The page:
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War on Ukraine’s Impact on Green Energy: Progression or Digression?

gracemorrison 0 Ratings 3 Discussions 0 Group posts

Posted by: gracemorrison

Ukraine’s Impact on Green Energy: Progression or Digression

We are all witness to the degradation of our environment caused by fossil fuel emissions. We can perceive rising extreme weather occurrences and changing weather and natural resource health patterns, and we can measure the start of what is likely to become a great climate migration as conditions become less livable in parts of the world. While toxic dangers like greenhouse gas emissions might be easier to recognize, what may not be as easy to see are some of the more hidden consequences of our dependence on fossil fuels, one of which is that fossil fuels have long been used as a justification and weapon of war. Europe is suffering from an energy crisis, and it forces nations to decide, whether to finance the Russian attack on Ukraine by importing Russian natural gas or find a new source of energy. The call for energy resourcing can essentially go one of two ways.

On the side of cynicism, we can look at how fossil fuel producers attempt to take advantage of this energy crisis and those nations cautious of switching to renewables. These corporations claim that drilling for more gas and oil would alleviate the war’s impact and lower the gas prices in the US, even though this claim is simply untrue since the US’ gas prices are set by the global price of oil, meaning that our dependence on oil is the problem. Furthermore, to solve the energy crisis in Europe, the US claims that the increase in liquified natural gas (LNG) is the answer. However, the amount the US can supply is not nearly enough to alleviate Europe’s energy demands, intensified by the US’ lack of equipment to ship enough LNG and Europe’s lack of equipment to receive it. Fossil fuel reliance is a problem that only the energy independence provided by renewable resources can solve.

However, some hope that this crisis may lead to progress in green energy. For those who understand the necessity of green energy in national independence, this attack on Ukraine further highlights the importance of abandoning the global dependence on fossil fuels. For many nations, this crisis forces leaders to move up the plans to switch toward renewables. Germany is the most prevalent example of this transition from fossil fuels, now determined to abandon coal entirely and rely on renewables for 80% of its electricity by 2030, almost double Germany’s 42% renewable energy from 2021. France also pledges its goal to be the major nation that abandons gas, oil, and coal first. Austria too, despite its dependence on Russian fossil fuels, is increasing spending on subsidies for renewables, along with Polish investment in offshore wind. The hope for this progress comes at an optimal time for those in support of green energy, as this move toward renewable resources is right on time for the drop in renewable costs.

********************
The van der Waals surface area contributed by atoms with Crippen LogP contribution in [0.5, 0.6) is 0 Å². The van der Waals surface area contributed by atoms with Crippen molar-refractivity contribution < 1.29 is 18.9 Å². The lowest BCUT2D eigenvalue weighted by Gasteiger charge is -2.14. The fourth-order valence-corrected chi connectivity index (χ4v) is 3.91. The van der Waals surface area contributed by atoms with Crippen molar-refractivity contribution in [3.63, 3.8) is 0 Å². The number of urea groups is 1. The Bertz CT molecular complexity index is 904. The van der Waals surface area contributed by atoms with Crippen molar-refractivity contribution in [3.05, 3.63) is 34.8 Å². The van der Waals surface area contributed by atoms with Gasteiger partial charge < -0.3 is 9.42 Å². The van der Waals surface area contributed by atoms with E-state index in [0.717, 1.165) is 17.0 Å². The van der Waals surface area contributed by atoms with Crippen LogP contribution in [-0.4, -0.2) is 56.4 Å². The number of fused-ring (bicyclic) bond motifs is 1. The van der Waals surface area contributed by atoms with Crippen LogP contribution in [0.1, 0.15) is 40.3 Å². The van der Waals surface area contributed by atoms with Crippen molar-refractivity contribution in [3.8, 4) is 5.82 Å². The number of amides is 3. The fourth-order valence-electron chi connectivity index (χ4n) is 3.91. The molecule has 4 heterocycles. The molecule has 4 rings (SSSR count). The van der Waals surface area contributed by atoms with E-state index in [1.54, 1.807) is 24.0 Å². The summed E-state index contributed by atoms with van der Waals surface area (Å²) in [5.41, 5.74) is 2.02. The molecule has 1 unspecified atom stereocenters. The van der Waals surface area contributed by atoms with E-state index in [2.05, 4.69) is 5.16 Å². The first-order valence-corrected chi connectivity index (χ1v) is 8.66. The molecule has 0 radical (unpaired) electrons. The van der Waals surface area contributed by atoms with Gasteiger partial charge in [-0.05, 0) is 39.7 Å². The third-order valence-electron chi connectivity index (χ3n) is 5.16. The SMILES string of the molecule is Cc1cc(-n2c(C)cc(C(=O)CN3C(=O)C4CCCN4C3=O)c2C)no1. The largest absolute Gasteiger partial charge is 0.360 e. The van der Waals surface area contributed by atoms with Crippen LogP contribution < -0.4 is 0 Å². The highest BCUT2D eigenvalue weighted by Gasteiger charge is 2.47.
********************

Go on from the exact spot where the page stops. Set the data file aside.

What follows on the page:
Some plans (Turrentine, (2022)) suggested are to increase the implementation of batteries and microgrids, more reliable sources to protect against damage to the pipeline or grid infrastructure. Another idea is temporarily sending workers to nations transitioning to install clean, energy-efficient technologies such as heat pumps to jumpstart the transition. This plan could also provide these workers with the experience to gain permanent jobs in the US market to further American energy efficiency and ease in the era of clean energy. The tragedy of the war in Ukraine forces nations to reevaluate energy dependence and that the two are directly linked; energy independence is the most sustainable option, environmentally and politically. We must act now and not allow corporations to drag us deeper into fossil fuel dependence, protecting us from the violence these fossil fuels bring with them.  Check out NRDC’s petition to prevent these unsound arguments to justify additional fossil fuel exploration and drilling.  Sign if you agree, and feel welcome to share other petitions and steps we can all take.

 

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